- The free-form approach found everywhere else gets winnowed down to murder alone here. While you can experiment with the best ways to bring these augmented killers down, these points always signal the brief but blatant removal of your free will, an unexpected turn from the same game that allows you to make your way through the entire affair without killing anyone else, ever - except for those bosses. Even if you might want to let them live. There's no room for subterfuge, no room for mercy, and no margin for deviation from a very straight line story-wise.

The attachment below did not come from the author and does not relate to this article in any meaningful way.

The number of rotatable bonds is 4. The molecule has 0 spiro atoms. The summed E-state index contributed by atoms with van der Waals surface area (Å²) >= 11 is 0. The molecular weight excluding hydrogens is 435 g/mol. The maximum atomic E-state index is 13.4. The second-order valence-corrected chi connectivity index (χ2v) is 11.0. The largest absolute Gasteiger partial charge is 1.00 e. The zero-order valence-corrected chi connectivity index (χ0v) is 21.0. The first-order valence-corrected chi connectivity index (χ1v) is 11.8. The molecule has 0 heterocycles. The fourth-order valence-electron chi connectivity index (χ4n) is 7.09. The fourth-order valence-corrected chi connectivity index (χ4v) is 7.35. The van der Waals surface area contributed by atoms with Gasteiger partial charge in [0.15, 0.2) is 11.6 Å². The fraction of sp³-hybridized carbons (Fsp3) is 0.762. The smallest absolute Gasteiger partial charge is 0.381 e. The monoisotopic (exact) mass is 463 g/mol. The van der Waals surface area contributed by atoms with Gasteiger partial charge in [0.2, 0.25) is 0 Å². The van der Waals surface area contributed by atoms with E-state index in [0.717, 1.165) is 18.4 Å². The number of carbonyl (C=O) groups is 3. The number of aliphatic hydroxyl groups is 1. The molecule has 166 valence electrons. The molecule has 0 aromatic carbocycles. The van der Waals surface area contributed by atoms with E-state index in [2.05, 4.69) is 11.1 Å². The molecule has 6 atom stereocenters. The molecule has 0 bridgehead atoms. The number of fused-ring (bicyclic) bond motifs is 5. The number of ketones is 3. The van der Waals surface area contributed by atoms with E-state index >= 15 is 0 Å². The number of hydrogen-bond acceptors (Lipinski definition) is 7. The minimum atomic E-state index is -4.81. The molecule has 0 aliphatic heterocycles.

- Other games do this as well. But few games encourage and reinforce creative problem solving and the importance of your own moral compass the way that Human Revolution does. To see that cast aside means little from a pure gameplay perspective. But as an experience, Human Revolution suffers more than any game I can think of because of it.
- Is it fair to punish Human Revolution holistically because of its inability to deliver on the logical progression of its promise? Probably not. But as the credits rolled, I contemplated that as much as I did the human existence-altering options I had to choose from along the way.
And what do you think? Are you going to buy the new Deus Ex as soon as it hits the stores?